While the world continues to struggle to contain Covid-19, scientists are warning of another coronavirus pandemic on the horizon -- one which is likely to come from a yeast-like fungus. Dr Tom Chiller joins the show to discuss.
A new documentary, Heaven and Hell - The Centrepoint Story - airs tonight. It's a gruelling but powerful watch - mainly from the perspective of some of the former children of the commune, including Christchurch GP Dr Caroline Ansley.
Are you a daydreamer? Many of us were as children, but as adults we find it increasingly harder to be pleasantly lost in our thoughts. Nick Buttrick was part of a team that published a study on daydreaming recently in the journal, Emotion.
Director Rodney Ascher's debut 'Room 237' offered up some wild theories about interpretations of Stanley Kubrick's visionary masterpiece 'The Shining.' His latest documentary, 'A Glitch in the Matrix' is equally fascinating.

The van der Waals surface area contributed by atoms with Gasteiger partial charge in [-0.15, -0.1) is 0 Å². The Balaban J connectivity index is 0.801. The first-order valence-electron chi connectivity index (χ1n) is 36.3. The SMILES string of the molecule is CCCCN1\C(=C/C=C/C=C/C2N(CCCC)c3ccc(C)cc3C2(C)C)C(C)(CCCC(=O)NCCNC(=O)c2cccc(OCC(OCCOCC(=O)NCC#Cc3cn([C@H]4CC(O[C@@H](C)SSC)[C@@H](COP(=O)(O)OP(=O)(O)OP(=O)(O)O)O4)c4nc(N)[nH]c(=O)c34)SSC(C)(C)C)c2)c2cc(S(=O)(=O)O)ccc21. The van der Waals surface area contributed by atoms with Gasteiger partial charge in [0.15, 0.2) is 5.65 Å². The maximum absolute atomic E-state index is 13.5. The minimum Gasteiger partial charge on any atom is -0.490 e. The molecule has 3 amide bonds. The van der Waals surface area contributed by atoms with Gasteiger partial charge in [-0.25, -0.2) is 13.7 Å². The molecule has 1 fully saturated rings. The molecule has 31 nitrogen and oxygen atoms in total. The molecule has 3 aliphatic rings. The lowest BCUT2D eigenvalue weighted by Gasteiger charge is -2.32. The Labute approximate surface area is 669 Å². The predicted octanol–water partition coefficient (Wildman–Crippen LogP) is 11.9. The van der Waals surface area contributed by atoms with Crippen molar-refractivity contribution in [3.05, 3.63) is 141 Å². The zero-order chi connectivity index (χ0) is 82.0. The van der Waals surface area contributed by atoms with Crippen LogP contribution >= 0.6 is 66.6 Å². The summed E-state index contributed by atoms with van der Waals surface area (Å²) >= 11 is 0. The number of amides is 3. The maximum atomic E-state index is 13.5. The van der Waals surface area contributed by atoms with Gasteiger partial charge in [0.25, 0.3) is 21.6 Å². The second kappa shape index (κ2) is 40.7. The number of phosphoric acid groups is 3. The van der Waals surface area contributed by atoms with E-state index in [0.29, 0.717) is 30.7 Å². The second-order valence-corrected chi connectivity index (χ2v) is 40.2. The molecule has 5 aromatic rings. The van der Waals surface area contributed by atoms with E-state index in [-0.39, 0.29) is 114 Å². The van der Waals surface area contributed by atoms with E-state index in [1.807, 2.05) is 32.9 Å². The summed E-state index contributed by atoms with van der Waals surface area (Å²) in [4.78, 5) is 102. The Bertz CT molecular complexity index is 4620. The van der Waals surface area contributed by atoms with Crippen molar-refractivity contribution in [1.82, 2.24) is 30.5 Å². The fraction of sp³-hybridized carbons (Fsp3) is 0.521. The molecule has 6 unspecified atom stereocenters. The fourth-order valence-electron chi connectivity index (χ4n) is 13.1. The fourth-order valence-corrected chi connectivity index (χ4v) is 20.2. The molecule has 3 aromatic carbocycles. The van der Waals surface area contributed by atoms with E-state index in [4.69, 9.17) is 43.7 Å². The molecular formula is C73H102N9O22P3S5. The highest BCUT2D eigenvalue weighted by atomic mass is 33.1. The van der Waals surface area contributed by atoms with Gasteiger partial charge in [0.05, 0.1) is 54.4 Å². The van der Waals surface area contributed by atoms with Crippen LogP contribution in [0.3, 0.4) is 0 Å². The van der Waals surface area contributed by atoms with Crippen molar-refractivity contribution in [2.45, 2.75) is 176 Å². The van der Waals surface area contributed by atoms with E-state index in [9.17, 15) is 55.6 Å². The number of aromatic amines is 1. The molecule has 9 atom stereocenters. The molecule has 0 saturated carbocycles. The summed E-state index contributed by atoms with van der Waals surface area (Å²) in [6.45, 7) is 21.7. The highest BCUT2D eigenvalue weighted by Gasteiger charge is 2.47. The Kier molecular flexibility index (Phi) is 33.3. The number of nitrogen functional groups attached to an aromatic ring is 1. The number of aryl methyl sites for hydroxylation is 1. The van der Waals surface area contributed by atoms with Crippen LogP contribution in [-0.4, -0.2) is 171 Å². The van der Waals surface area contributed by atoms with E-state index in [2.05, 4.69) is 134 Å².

Bike Auckland's Liberate the Lane took place at Point Erin Park in Ponsonby this morning, before the cyclists made their way across the harbour bridge. The Chair and Spokesperson for Bike Auckland, Barb Cuthbert, joined us from the rally.
Long working hours led to 745,000 deaths from stroke and heart disease in 2016 - a 29 percent rise since 2000, according to new research from the WHO and the International Labour Organisation. The study's co-author, Tim Driscoll explains
The Aussie outfits rebooting 24/7 sport on radio; a belated investigation into a skifield founder's Nazi past; Bob's big birthday goes round the clock.
Panelists Josie Pagani and Chris Wikaira are looking at the Canterbury weather, the idea of a four-day work week, white privilege, and halting licences for new bottle stores because of increasing street violence.
Now we're heading to the normally-picturesque Erewhon Station, a high country property nestled right amongst the Southern Alps, to see what's happening there. Leaser holder Erin Cassie is with us for an update.
Christchurch native Rowan Bashford is living his best life in Iceland, where he runs a guiding company with his partner, Guðný Diljá Helgadóttir, and lives on a farm called Malarás in the Öræfi region He's Calling Home this morning.